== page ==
Bank of Thailand continues push for digital currency

Bank of Thailand continues push for digital currency

Testing for the retail digital currency includes conducting cash-like activities, such as paying for goods and services. (File photo)
Testing for the retail digital currency includes conducting cash-like activities, such as paying for goods and services. (File photo)

The Bank of Thailand (BoT) plans to take more time to develop its retail central bank digital currency (CBDC) to ensure it offers additional benefits to the financial system with good risk management.

Several central banks, including the BoT, have developed a retail CBDC, but none of them officially implemented the currency in the markets.

Global retail CBDC development is expected to take more than five years before a market launch, said central bank governor Sethaput Suthiwartnarueput.

He said on Friday the regulator wants to better understand the benefits and risks of retail CBDC, including whether there are additional benefits with regard to PromptPay, the country's digital payment infrastructure system. The central bank has yet to see such additional benefits, said Mr Sethaput.

The currency should eventually benefit everyone, changing the country's financial system, he said.

The BoT is collaborating with Siam Commercial Bank, Bank of Ayudhya, 2C2P (Thailand) Co, and around 10,000 retail users to test the retail CBDC with real-life applications on a limited scale. The pilot project has two tracks: foundation and innovation.

On the foundation track, CBDC is used to conduct cash-like activities, such as paying for goods and services. The testing phase is expected to begin at the end of this year and last through the middle of next year.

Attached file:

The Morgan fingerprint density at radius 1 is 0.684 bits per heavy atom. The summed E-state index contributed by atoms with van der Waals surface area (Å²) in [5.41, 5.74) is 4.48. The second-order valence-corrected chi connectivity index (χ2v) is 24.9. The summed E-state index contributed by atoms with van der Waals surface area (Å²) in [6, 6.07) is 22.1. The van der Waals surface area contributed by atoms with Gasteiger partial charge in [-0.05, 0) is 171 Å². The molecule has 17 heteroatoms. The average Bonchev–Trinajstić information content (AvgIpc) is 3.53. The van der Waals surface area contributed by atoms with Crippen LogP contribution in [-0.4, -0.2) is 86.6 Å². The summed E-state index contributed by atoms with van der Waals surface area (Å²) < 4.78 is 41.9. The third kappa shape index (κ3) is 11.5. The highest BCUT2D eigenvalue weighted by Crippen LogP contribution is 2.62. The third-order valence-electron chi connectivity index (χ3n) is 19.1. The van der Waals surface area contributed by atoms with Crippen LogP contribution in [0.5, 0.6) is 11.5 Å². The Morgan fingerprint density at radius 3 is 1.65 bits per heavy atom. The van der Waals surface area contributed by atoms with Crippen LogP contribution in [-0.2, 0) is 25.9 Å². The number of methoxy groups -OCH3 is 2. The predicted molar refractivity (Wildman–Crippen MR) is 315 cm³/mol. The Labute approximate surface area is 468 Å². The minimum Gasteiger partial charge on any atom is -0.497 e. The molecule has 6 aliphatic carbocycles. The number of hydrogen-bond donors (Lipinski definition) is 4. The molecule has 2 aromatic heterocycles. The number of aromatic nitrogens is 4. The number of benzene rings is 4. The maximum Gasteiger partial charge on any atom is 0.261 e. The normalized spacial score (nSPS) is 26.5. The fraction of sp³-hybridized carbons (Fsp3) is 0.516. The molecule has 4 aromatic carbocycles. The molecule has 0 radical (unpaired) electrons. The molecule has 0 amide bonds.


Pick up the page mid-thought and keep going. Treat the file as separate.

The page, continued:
The innovation track focuses on programmability and will facilitate the development of innovative use cases for CBDC, resulting in new financial services for a wide range of customers, said Mr Sethaput.

He said the central bank plans to improve the regulatory sandbox process to increase the testing efficiency and speed up the testing process of financial innovations and technologies.

Previous testing in the sandbox took more time and the innovations showed fewer benefits than anticipated after exiting, said Mr Sethaput.

He said the central bank has been progressing in wholesale CBDC development as part of the Multiple CBDC Bridge (mBridge) project to facilitate cross-border payment areas.

According to the central bank's statement, the Bank of Thailand together with the Hong Kong Monetary Authority, the Central Bank of the United Arab Emirates, the Digital Currency Institute of the People's Bank of China, and the BIS Innovation Hub Hong Kong Center successfully completed the first pilot using wholesale CBDC as part of the mBridge project.

The mBridge pilot was conducted this year from Aug 15 to Sept 23, covering three transaction types, comprising an issuance and redemption of CBDC between commercial banks and central banks, cross-border payment in local CBDC between commercial banks, and cross-border exchange of local CBDC and foreign currency CBDC between commercial banks.

Aggregate cross-border transactions conducted during the pilot project totalled 164 worth more than US$22 million (827 million baht) in value.

With the mBridge platform, it was possible to speed up cross-border transfer times from 3-5 days to just a few seconds.

The technology will help cut costs, improve business efficiency, reduce settlement risk, and support the use of local currencies in international payments, said the Bank of Thailand.

The mBridge project will continue building and testing the technology to improve existing functions and add enhanced features to the platform, while considering policy, regulatory and legal implications, said the central bank.

Following this effort, the central bank plans to consider pursuing experiments in more real-world settings.


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